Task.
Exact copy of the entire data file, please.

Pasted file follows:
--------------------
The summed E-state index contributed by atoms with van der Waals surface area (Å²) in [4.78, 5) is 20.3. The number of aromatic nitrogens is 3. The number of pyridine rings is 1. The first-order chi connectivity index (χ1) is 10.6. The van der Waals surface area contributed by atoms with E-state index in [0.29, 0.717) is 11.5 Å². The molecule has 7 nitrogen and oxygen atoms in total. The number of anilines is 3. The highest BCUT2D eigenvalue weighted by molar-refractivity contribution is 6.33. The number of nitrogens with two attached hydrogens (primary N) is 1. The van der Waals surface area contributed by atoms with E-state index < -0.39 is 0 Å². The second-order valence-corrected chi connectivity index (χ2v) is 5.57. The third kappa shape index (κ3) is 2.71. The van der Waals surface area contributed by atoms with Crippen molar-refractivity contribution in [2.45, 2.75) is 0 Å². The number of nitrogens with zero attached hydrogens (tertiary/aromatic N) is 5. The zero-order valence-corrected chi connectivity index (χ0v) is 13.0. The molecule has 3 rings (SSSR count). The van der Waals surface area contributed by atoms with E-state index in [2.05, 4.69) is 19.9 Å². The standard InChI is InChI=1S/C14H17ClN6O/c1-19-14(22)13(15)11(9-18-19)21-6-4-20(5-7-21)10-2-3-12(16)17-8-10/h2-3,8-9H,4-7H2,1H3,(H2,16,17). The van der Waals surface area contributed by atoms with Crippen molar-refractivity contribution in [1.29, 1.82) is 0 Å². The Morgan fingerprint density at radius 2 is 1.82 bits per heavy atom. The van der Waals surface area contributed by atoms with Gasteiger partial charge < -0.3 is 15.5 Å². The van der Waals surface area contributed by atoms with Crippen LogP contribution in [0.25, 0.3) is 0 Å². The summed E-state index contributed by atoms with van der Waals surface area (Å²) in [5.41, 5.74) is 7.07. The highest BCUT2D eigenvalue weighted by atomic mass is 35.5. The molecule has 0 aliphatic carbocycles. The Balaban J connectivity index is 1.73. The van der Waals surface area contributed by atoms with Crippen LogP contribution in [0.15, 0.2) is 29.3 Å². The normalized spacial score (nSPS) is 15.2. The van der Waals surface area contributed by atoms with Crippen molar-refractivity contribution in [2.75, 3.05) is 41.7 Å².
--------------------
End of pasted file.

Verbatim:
The summed E-state index contributed by atoms with van der Waals surface area (Å²) in [4.78, 5) is 20.3. The number of aromatic nitrogens is 3. The number of pyridine rings is 1. The first-order chi connectivity index (χ1) is 10.6. The van der Waals surface area contributed by atoms with E-state index in [0.29, 0.717) is 11.5 Å². The molecule has 7 nitrogen and oxygen atoms in total. The number of anilines is 3. The highest BCUT2D eigenvalue weighted by molar-refractivity contribution is 6.33. The number of nitrogens with two attached hydrogens (primary N) is 1. The van der Waals surface area contributed by atoms with E-state index < -0.39 is 0 Å². The second-order valence-corrected chi connectivity index (χ2v) is 5.57. The third kappa shape index (κ3) is 2.71. The van der Waals surface area contributed by atoms with Crippen molar-refractivity contribution in [2.45, 2.75) is 0 Å². The number of nitrogens with zero attached hydrogens (tertiary/aromatic N) is 5. The zero-order valence-corrected chi connectivity index (χ0v) is 13.0. The molecule has 3 rings (SSSR count). The van der Waals surface area contributed by atoms with E-state index in [2.05, 4.69) is 19.9 Å². The standard InChI is InChI=1S/C14H17ClN6O/c1-19-14(22)13(15)11(9-18-19)21-6-4-20(5-7-21)10-2-3-12(16)17-8-10/h2-3,8-9H,4-7H2,1H3,(H2,16,17). The van der Waals surface area contributed by atoms with Crippen molar-refractivity contribution in [1.29, 1.82) is 0 Å². The Morgan fingerprint density at radius 2 is 1.82 bits per heavy atom. The van der Waals surface area contributed by atoms with Gasteiger partial charge < -0.3 is 15.5 Å². The van der Waals surface area contributed by atoms with Crippen LogP contribution in [0.25, 0.3) is 0 Å². The summed E-state index contributed by atoms with van der Waals surface area (Å²) in [5.41, 5.74) is 7.07. The highest BCUT2D eigenvalue weighted by atomic mass is 35.5. The molecule has 0 aliphatic carbocycles. The Balaban J connectivity index is 1.73. The van der Waals surface area contributed by atoms with Crippen LogP contribution in [0.15, 0.2) is 29.3 Å². The normalized spacial score (nSPS) is 15.2. The van der Waals surface area contributed by atoms with Crippen molar-refractivity contribution in [2.75, 3.05) is 41.7 Å².